Customer: replied 5 years ago.
wow - too dark to see!! So one plan is check to see if the cable is moving. Ok Is there a plan B???
No problem.

The concern with the cable and linkage moving is we see a large number of these vehicles having the blend door jam. When this happens usually the knob will get stiff, but eventually the cable will either break, pop off the linkage, or even the knob can break. This, while common, is the worst case scenario, as repair requires removing the dash to replace the blend door.

If the cable and linkage are moving smoothly, then you will have a coolant issue with your heater core.
This can be one of three things... an air pocket in the cooling system trapped in the heater core, a blockage inside the heater core, or a bypassed heater core.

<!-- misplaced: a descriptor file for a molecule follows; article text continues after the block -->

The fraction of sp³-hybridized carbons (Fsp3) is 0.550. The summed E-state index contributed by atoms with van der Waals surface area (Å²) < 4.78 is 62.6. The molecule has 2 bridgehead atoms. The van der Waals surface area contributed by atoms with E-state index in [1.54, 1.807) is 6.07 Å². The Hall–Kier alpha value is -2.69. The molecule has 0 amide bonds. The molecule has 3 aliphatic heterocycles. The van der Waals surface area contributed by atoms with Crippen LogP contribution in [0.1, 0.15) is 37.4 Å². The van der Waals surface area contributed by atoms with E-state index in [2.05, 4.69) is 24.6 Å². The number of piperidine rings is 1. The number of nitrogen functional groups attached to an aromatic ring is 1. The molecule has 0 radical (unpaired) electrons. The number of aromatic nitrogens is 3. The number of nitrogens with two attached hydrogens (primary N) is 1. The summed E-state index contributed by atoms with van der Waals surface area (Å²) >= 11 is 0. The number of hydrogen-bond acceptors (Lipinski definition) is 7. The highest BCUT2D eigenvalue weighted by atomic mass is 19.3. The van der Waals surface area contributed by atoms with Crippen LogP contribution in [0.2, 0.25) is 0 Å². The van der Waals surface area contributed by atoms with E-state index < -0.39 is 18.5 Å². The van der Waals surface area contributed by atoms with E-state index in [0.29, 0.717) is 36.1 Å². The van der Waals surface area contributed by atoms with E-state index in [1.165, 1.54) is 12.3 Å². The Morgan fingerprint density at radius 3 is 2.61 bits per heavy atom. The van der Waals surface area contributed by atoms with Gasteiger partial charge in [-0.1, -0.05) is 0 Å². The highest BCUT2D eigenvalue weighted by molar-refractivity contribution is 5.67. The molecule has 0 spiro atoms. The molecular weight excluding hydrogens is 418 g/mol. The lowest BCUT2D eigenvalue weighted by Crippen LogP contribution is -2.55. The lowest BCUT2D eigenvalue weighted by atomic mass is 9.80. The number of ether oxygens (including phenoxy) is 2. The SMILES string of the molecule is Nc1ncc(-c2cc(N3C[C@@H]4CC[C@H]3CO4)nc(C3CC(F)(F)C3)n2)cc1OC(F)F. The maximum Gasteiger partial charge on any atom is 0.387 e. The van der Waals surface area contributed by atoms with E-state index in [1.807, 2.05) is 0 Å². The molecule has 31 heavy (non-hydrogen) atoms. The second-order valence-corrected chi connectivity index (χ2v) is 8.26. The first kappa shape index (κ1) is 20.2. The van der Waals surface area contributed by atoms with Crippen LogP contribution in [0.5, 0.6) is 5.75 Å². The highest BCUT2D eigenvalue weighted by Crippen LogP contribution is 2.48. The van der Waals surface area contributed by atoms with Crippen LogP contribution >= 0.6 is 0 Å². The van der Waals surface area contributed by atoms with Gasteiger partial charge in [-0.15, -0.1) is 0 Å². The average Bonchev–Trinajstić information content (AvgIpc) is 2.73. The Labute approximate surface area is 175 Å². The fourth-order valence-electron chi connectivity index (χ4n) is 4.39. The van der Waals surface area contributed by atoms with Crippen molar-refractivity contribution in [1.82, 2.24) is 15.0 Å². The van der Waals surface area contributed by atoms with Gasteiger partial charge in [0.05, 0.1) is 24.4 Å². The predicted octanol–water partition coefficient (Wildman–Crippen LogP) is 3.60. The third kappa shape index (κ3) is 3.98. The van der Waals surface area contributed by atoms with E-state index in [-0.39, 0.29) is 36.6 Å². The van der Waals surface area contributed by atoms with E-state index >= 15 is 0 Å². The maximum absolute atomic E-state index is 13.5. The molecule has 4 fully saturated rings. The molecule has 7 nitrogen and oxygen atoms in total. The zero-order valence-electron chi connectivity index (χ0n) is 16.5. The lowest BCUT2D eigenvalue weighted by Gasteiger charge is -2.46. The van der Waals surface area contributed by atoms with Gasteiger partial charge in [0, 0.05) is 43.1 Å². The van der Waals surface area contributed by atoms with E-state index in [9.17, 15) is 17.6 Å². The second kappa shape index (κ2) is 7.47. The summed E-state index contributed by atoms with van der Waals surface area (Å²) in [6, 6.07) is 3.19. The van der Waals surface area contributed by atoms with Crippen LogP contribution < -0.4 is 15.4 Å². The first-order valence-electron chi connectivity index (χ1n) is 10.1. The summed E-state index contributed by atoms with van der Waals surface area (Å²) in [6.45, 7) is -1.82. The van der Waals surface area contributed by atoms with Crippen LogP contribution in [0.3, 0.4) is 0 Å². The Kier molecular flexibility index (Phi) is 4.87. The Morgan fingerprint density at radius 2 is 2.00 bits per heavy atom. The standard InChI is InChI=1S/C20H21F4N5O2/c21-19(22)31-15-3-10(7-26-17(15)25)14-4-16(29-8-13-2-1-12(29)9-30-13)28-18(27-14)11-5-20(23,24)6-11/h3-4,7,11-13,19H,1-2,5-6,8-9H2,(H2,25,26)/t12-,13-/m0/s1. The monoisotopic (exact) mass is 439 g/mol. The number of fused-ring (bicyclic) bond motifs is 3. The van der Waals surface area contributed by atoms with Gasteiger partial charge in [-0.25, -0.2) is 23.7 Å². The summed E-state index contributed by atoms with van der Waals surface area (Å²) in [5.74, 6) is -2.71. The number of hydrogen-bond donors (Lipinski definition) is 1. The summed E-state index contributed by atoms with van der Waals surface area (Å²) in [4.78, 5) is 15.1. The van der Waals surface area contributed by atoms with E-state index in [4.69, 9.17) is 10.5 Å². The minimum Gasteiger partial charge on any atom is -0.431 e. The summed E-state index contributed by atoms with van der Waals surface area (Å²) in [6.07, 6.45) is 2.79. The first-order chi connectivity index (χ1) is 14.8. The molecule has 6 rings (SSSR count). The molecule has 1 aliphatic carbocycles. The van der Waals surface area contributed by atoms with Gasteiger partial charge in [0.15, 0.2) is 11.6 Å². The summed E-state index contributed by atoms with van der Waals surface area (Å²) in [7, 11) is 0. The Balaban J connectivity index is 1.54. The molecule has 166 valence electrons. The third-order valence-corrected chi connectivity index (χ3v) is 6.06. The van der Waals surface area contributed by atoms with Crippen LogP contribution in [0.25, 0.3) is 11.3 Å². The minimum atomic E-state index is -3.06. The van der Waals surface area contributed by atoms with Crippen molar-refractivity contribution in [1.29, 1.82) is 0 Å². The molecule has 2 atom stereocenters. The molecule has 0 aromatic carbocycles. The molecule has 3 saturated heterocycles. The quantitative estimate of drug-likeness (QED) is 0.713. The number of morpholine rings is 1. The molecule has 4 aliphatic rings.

Air trapped in the heater core is the most common of the three issues, and can come about from age as the coolant is consumed over time, or from improper refilling of the cooling system after a repair that required draining the fluid.
One quick way to verify if this is the case is to bring the engine up to operating temperature (needle centered on the gauge), then turn the heat on, fan on high speed, and rev the engine to about 3000 rpm. If you feel a change in the air temperature (not necessarily hot, but significantly warmer than at idle), you definitely have an air pocket. Bleeding the system would be required at this point, which is a series of running the system at upper rpm with the radiator cap off, topping off and repeating. "Radiator funnels" can help make this a bi less messy and faster.
It is possible for this to be the issue and not see an increase in temperature when revving the engine, but it usually will be a bit noticeable at least.
Obviously you would want to check for leaks just in case if it is determined to be an air pocket.